(Opening image copyright Daniel Korzeniewski, 2010. Used under license from Shutterstock.com.)
The Theory of Evolution
Lesson 10.1: Darwin and the Theory of Evolution
10.1.1 Darwin’s Theory at a Glance
10.1.2 The Voyage of the Beagle
- Darwin’s Observations
- The Galápagos Islands
10.1.3 Influences on Darwin
- Earlier Thinkers Who Influenced Darwin
- Artificial Selection
- Wallace’s Theory
10.1.4 Darwin’s Theory of Evolution by Natural Selection
- Evolution of Darwin’s Theory
- Applying Darwin’s Theory
- KQED: Chasing Beatles, Finding Darwin
10.1.5 KQED: The California Academy of Sciences
10.1.6 KQED: The Farallon Islands: California's Galapagos
Lesson 10.2: Evidence for Evolution
10.2.1 Fossil Evidence
10.2.2 Evidence from Living Species
- Comparative Anatomy
- Comparative Embryology
- Vestigial Structures
- Comparing DNA
- KQED: The Reverse Evolution Machine
10.2.3 Evidence from Biogeography
- Biogeography of Camels: An Example
- Island Biogeography
- Eyewitness to Evolution
Lesson 10.3: Microevolution and the Genetics of Populations
10.3.1 The Scale of Evolution
10.3.2 Genes in Populations
- Gene Pool
- Allele Frequencies
10.3.3 The Hardy-Weinberg Theorem
10.3.4 Forces of Evolution
- Gene Flow
- Genetic Drift
- Natural Selection
Lesson 10.4: Macroevolution and the Origin of Species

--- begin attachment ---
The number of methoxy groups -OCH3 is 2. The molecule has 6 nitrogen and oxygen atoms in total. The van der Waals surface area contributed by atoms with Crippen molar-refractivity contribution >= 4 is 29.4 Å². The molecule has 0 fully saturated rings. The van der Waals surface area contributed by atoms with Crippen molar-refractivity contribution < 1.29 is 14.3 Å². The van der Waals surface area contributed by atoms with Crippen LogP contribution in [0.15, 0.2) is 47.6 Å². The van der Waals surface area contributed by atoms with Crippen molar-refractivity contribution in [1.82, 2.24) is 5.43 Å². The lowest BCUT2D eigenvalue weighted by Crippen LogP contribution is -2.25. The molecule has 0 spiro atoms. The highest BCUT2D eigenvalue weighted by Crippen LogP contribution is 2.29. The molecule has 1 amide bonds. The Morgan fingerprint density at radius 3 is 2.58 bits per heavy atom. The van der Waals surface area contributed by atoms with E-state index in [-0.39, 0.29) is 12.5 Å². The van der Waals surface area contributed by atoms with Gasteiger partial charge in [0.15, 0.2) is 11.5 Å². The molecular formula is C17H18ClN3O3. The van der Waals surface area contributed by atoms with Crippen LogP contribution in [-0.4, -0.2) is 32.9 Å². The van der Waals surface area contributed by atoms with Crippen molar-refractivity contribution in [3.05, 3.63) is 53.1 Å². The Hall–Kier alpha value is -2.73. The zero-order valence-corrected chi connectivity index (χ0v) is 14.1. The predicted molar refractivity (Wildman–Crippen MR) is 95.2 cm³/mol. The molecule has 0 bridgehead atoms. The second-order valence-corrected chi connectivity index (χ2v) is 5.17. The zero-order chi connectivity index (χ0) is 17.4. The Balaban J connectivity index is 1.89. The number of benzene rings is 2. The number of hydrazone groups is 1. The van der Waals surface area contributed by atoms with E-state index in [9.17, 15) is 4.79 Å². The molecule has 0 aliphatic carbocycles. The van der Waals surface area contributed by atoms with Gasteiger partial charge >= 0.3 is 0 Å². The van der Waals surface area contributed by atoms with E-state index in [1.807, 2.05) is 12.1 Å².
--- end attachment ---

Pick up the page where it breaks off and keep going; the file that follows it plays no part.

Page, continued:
10.4.1 Origin of Species
- Allopatric Speciation
- Sympatric Speciation
10.4.3 Timing of Macroevolution
Pacing the Lessons
Use the Class Periods per Lesson table below as a guide for the time required to teach the lessons of this chapter.
Number of Class Periods
10.1 Darwin and the Theory of Evolution
10.2 Evidence for Evolution
10.3 Microevolution and the Genetics of Populations
10.4 Macroevolution and the Origin of Species
- Class periods are assumed to be 60 minutes long.
See the following Web sites for appropriate laboratory activities:
1. Students will model natural selection in this lab by “capturing” food using various utensils. (Lessons 10.1, 10.2, 10.3)
2. This Web site contains a large collection of population genetics labs using simple materials such as M&M's, crackers, and pop beads. (Lesson 10.3)
3. This Web site provides two different labs that allow students to explore how genetic drift causes allele frequencies to change in small populations.
These Web sites may also be helpful:
1. This Web site provides a chronology of evolutionary science, from Plato to the Human Genome Project.
2. This Web site has original articles, scientist interviews, links, and other materials for both teachers and students who want more in-depth information about many chapter topics.
3. At the URL below, you can access a wide variety of useful activities, labs, and links relating to evolution.
4. At this URL, you can find a large collection of activities on evolution.
5. This Web site is highly recommended. It provides lesson plans, common misconceptions, and many other useful resources on evolution.